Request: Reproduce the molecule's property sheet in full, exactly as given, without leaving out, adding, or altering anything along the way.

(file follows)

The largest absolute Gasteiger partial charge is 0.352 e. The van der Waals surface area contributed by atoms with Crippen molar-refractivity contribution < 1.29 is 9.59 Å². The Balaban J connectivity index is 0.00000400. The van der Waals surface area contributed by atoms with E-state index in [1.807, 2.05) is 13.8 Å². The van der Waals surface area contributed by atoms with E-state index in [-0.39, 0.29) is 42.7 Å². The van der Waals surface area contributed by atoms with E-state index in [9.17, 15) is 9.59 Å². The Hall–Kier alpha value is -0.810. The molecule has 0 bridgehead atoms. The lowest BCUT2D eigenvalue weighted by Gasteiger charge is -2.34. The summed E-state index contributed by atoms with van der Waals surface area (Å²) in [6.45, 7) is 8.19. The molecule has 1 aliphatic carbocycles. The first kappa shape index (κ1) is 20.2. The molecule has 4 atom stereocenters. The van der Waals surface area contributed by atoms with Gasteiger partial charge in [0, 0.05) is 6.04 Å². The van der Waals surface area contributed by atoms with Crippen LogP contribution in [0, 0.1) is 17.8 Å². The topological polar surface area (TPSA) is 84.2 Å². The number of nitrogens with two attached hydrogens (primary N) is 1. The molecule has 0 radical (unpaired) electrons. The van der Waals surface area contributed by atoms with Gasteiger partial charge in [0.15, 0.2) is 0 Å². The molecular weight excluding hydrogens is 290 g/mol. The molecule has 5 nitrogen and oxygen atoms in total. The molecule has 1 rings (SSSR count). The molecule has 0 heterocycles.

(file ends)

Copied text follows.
The largest absolute Gasteiger partial charge is 0.352 e. The van der Waals surface area contributed by atoms with Crippen molar-refractivity contribution < 1.29 is 9.59 Å². The Balaban J connectivity index is 0.00000400. The van der Waals surface area contributed by atoms with E-state index in [1.807, 2.05) is 13.8 Å². The van der Waals surface area contributed by atoms with E-state index in [-0.39, 0.29) is 42.7 Å². The van der Waals surface area contributed by atoms with E-state index in [9.17, 15) is 9.59 Å². The Hall–Kier alpha value is -0.810. The molecule has 0 bridgehead atoms. The lowest BCUT2D eigenvalue weighted by Gasteiger charge is -2.34. The summed E-state index contributed by atoms with van der Waals surface area (Å²) in [6.45, 7) is 8.19. The molecule has 1 aliphatic carbocycles. The first kappa shape index (κ1) is 20.2. The molecule has 4 atom stereocenters. The van der Waals surface area contributed by atoms with Gasteiger partial charge in [0, 0.05) is 6.04 Å². The van der Waals surface area contributed by atoms with Crippen LogP contribution in [0, 0.1) is 17.8 Å². The topological polar surface area (TPSA) is 84.2 Å². The number of nitrogens with two attached hydrogens (primary N) is 1. The molecule has 0 radical (unpaired) electrons. The van der Waals surface area contributed by atoms with Gasteiger partial charge in [0.15, 0.2) is 0 Å². The molecular weight excluding hydrogens is 290 g/mol. The molecule has 5 nitrogen and oxygen atoms in total. The molecule has 1 rings (SSSR count). The molecule has 0 heterocycles.